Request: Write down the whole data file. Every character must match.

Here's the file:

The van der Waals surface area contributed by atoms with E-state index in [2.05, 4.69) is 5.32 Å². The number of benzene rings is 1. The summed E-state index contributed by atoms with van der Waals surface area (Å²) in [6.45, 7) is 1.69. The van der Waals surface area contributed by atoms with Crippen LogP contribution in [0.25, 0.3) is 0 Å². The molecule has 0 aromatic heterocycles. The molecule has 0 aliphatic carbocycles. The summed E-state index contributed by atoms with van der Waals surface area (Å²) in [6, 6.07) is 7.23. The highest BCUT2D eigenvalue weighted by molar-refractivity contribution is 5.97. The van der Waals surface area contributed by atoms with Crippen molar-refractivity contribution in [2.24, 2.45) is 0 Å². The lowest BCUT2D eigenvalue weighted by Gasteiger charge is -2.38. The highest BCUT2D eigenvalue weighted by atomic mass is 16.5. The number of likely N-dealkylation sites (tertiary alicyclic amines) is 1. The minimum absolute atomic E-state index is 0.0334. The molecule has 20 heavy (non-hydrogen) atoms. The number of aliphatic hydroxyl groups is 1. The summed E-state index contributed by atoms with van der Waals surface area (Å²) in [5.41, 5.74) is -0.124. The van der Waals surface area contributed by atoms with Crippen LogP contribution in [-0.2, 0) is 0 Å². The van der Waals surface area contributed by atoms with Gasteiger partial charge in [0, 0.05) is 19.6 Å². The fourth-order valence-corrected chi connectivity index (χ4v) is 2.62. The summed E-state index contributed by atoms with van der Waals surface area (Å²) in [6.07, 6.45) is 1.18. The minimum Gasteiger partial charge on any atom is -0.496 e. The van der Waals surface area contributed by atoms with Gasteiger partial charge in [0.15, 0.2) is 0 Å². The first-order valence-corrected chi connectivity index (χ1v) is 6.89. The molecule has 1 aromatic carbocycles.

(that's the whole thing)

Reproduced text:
The van der Waals surface area contributed by atoms with E-state index in [2.05, 4.69) is 5.32 Å². The number of benzene rings is 1. The summed E-state index contributed by atoms with van der Waals surface area (Å²) in [6.45, 7) is 1.69. The van der Waals surface area contributed by atoms with Crippen LogP contribution in [0.25, 0.3) is 0 Å². The molecule has 0 aromatic heterocycles. The molecule has 0 aliphatic carbocycles. The summed E-state index contributed by atoms with van der Waals surface area (Å²) in [6, 6.07) is 7.23. The highest BCUT2D eigenvalue weighted by molar-refractivity contribution is 5.97. The van der Waals surface area contributed by atoms with Crippen molar-refractivity contribution in [2.24, 2.45) is 0 Å². The lowest BCUT2D eigenvalue weighted by Gasteiger charge is -2.38. The highest BCUT2D eigenvalue weighted by atomic mass is 16.5. The number of likely N-dealkylation sites (tertiary alicyclic amines) is 1. The minimum absolute atomic E-state index is 0.0334. The molecule has 20 heavy (non-hydrogen) atoms. The number of aliphatic hydroxyl groups is 1. The summed E-state index contributed by atoms with van der Waals surface area (Å²) in [5.41, 5.74) is -0.124. The van der Waals surface area contributed by atoms with Crippen LogP contribution in [-0.2, 0) is 0 Å². The van der Waals surface area contributed by atoms with Gasteiger partial charge in [0, 0.05) is 19.6 Å². The fourth-order valence-corrected chi connectivity index (χ4v) is 2.62. The summed E-state index contributed by atoms with van der Waals surface area (Å²) in [6.07, 6.45) is 1.18. The minimum Gasteiger partial charge on any atom is -0.496 e. The van der Waals surface area contributed by atoms with Gasteiger partial charge in [0.15, 0.2) is 0 Å². The first-order valence-corrected chi connectivity index (χ1v) is 6.89. The molecule has 1 aromatic carbocycles.